Full Title: Water Asphyxiation in Dogs
Author: Brooklyn Green
Date of Publication: April 6, 2023
Research Paper Text:
April 6, 2023
Asphyxiation is the state or process of being deprived of oxygen, which can result in unconsciousness or death; suffocation. Specifically, water asphyxiation is when inhaled water or other liquids get in the airway and make it difficult to breath. This can happen to any species, any breed, and can occur over a period. Even temporary suffocation can have an influence on your dog. There are many signs, symptoms, and ways to avoid or help a canine from asphyxiation.
Have you ever wondered if a dog could hold its breath? Well, the answer is yes. Dogs instinctively can do this; it does not have to be taught. When a dog’s face hits the water, typically their heart rate slows down to reduce the need for oxygen. Their windpipe closes so that no water may enter the lungs. Dogs with longer snouts, long legs, webbed paws are usually able to hold their breath longer. On average 5-10 seconds is how long they are able to hold their breath. Now, just because a dog can hold its breath does not mean they will never suffocate from water. Inhaling water is still very possible while a dog is swimming.
There are many ways to prevent a dog from suffocating or inhaling water. First, make them take a break. When a dog like being in the water, they most likely will not tell you when they are tired or done swimming. So, keeping an eye on them is very important. If you can tell they are tired and taking in a lot of water, make them take a break. Some signs of exhaustion include hot ear temperature and excessive panting. At least every 30 minutes a dog should get out of the water and take some time off if not sooner. Also, encourage a dog not to dive under water for toys. Having their mouth open under water, chances are they will inhale some of that water. Choose toys that float and are flat so that their mouths can stay more closed. Another way to help avoid drowning would be to make sure that the canine is wearing a life vest. This way they have that extra support to keep them afloat especially since not all dogs can swim. A good thought would be to make sure you have plenty of drinking water for your dog so that they are not trying to drink water as they are swimming. These are just a few ways to prevent and improve the safety of dogs so that they do not suffocate.
There are many signs of suffocation in dogs and any inhalation of water, even small amounts, can affect them. Sometimes symptoms take hours or even days before showing up. Some symptoms include foaming at the mouth, coughing, blue gums, trouble breathing, loss of balance, and unconsciousness. Others may include vomiting with a hunched back and extended neck; vomit would look like a clear liquid. If he/she does this just once or twice no need to alarm, if it continues and other symptoms appear you will want to see a vet. Many would compare a dog’s symptoms to a drunk person, imagine the dog losing its balance and acting disoriented. Pawing at the mouth is also a very common symptom. Many times, if they are choking and having trouble breathing, they are not able to alert you by whining. So, pawing at the mouth is a sign that something is irritating them and in this instance that they cannot breathe correctly.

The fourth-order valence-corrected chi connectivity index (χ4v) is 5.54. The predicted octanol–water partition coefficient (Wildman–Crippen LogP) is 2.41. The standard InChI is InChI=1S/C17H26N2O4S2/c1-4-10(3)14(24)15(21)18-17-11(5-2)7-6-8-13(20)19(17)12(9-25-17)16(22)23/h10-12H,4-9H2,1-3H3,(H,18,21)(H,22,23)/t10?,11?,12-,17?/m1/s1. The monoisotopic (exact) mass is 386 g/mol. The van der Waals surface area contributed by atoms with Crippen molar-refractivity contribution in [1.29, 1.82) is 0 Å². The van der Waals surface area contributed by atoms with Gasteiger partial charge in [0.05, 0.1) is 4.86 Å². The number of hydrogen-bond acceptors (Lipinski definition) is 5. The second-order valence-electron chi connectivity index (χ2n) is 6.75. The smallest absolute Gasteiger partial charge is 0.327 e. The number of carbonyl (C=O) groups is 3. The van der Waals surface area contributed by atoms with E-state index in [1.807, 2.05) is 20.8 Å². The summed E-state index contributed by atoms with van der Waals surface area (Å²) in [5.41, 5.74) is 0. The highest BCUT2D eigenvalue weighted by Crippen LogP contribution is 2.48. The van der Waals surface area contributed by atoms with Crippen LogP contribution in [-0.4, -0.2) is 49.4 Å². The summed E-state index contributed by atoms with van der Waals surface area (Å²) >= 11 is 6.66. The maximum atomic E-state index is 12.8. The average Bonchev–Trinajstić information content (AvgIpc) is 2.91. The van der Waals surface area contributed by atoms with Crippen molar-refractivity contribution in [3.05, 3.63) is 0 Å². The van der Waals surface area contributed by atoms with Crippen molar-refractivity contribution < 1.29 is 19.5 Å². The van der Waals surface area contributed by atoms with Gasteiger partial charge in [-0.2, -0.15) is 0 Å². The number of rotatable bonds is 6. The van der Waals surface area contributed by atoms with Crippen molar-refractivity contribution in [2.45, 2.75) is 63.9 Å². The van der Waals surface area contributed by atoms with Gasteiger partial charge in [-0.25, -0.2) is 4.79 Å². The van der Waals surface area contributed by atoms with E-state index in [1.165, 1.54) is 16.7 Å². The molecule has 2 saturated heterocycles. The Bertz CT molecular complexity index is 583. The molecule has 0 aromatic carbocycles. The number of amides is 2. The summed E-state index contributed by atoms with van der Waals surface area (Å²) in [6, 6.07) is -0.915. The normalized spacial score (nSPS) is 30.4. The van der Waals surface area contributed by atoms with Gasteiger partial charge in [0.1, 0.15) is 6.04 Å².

Another aspect to remember about water asphyxiation is that it does not just occur when dogs are swimming. It can also happen when a dog drinks to quickly or too much. If you notice your dog has a tendency to cough after drinking a lot of water, try limiting the amount given at one time. By giving smaller portions of water at a time it will make sure that they dog cannot drink too much too fast and help prevent asphyxiation.
If you are ever in a situation where you notice a dog suffocated from water inhalation there are a few things, you can do. First, you must remember not to panic. This will in turn keep your dog as calm as possible and keep their heart rate slow. When choking on water holding small dogs or puppies upside down can help drain the water from their lungs. For larger dogs if they are standing you can lift their hind legs so that water can again drain out. If you know how to do the Heimlich maneuver on dogs that could work as well. Those are if you notice right away that a dog is struggling to breath because they are suffocating on water. If symptoms of dry drowning start to appear after a period of time the best thing to do would be taking the dog to the veterinarians. Veterinarians will assess the severity of the case and evaluate what needs to be done. In some cases, CPR may need to occur. In most cases of drowning the dog will be hospitalized at least overnight for oxygen therapy and IV fluids. Depending on how severe the case is, the dog may be given some medications for brain swelling or antibiotics to prevent pain, nausea, etc. It in any instance you feel something is wrong, going to the veterinarian for advice is always the best thing to do.
It is important to keep a close eye on any dog that is near or in water. Especially knowing that as little as 1 mL can lead to dry drowning. All the fear and anxiety of what to do if a dog is drowning can be eliminated by taking preventative action. If you ever fear that your dog is dry drowning it is important to seek medical attention. Even if it is a minor case, seeking medical attention is never a bad thing.